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Education Day Drop-In Session for LSC Grads
March 13, 2019 @ 1:00 pm - 3:00 pm
Wednesday, March 13 | UMass School of Law, Moot Courtroom
Space is limited to ten alumni for each offering on a first-come, first-served basis.
You must RSVP with Jennifer Downing to reserve your spot.
Presentation: 1:00 p.m.
Chapter 70 101 with Andrew O’Leary, Assistant Superintendent of Finance and Operations at the New Bedford Public Schools
Chapter 70 is the Commonwealth’s program of state aid to public schools. Funding supports school operations and establishes minimum spending requirements for each school district, as well as minimum requirements for each municipality’s share of school costs.
School districts around the state are considering legal action to force an overhaul of the 25-year-old education funding formula. Advocates say the formula is antiquated and shortchanges districts serving students with the most need, particularly districts in older industrial cities like New Bedford and Fall River. Arguably one of the most relevant issues of equity and access, advocates say the formula in its current form widens the gap between poor and wealthy communities, does not reflect the realities of the modern classroom, and fails to give every student the opportunity to succeed.
Understanding the funding formula can seem daunting, but its basic structure is actually quite simple. Andrew will join LSC to demystify Chapter 70 so class members and alumni can become better engaged in school finance discussions and more effective advocates of change for education reform here on the South Coast.
Panel Discussion: 2:00 p.m.
Equity and Access to Resources in Education on the South Coast
All students should be afforded the opportunity to develop the knowledge and skills necessary to achieve their future goals, yet inequities in the education system continue to stifle those opportunities for many students. While Massachusetts is considered a national leader when it comes to K-12 and higher education, Fall River and New Bedford can lag significantly in comparison to state averages. Educational equality means that all students receive equal access to the same educational pathways. While this is a laudable goal, simply leveling the field is not enough. A focus on equity takes into consideration the varying personal experiences and social identifiers that impact students’ educational opportunities, including race, gender, ethnicity, socioeconomic status, disability, family background and others. What are the key factors that challenge equity and access in education here on the SouthCoast? What personal experiences and social identifiers impact the educational opportunities of our students? What efforts are underway to address equity and access locally? How can LSC class members get engaged in this issue to make a positive impact?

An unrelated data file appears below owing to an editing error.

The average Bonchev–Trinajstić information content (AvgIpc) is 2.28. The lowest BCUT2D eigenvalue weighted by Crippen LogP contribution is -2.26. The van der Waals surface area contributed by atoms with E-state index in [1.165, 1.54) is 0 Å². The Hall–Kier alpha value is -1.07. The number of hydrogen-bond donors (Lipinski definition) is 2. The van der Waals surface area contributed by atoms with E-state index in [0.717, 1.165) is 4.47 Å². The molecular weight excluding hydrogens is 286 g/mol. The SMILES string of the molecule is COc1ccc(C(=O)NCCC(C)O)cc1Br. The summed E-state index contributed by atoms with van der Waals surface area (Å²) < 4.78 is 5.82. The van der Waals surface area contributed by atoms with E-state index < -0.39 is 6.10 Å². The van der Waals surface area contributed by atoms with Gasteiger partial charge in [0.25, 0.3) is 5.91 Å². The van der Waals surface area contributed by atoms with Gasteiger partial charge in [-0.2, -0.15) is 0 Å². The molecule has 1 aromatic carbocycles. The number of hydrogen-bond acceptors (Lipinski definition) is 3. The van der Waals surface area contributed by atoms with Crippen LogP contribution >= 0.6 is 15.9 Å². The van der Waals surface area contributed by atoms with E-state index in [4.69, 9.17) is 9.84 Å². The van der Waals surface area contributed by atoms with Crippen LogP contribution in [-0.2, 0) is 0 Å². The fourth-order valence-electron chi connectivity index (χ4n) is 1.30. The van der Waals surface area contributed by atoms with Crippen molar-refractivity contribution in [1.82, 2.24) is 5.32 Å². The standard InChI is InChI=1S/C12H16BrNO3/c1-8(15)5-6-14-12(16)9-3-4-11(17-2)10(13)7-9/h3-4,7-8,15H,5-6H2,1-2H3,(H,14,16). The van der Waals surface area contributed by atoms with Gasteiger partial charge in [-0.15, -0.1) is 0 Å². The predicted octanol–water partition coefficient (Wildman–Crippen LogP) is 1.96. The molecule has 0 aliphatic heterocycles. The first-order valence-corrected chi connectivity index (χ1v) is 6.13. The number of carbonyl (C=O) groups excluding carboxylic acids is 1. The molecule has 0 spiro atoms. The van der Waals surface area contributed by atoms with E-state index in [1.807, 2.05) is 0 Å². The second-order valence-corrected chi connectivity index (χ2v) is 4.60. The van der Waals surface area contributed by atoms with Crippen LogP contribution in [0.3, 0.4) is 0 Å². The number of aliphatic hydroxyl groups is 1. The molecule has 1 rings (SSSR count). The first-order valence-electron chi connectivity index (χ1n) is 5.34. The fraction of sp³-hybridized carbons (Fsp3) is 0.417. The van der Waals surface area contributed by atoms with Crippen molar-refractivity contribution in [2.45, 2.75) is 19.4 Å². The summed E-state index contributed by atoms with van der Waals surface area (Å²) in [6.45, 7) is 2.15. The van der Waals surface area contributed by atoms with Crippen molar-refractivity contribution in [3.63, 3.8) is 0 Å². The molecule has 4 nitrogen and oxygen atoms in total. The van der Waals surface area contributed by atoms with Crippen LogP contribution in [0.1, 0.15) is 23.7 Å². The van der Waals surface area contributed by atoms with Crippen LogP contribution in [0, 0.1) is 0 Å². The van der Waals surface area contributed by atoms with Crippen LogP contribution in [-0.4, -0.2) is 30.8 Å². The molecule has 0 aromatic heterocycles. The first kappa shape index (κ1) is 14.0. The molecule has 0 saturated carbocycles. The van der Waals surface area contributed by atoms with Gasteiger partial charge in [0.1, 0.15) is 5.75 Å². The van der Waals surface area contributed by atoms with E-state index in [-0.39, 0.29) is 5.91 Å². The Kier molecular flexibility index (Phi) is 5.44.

These questions and more will be explored by the following local leaders in education:
- Thomas Anderson, Superintendent of New Bedford Public Schools
- Rebecca Cusick, Chair of the Fall River Educators’ Association
- Zoe Hansen-DiBello (LSC ’13), Founder of Ethos Education Strategy Advising
- Edward Lambert, Executive Director of the Massachusetts Business Alliance for Education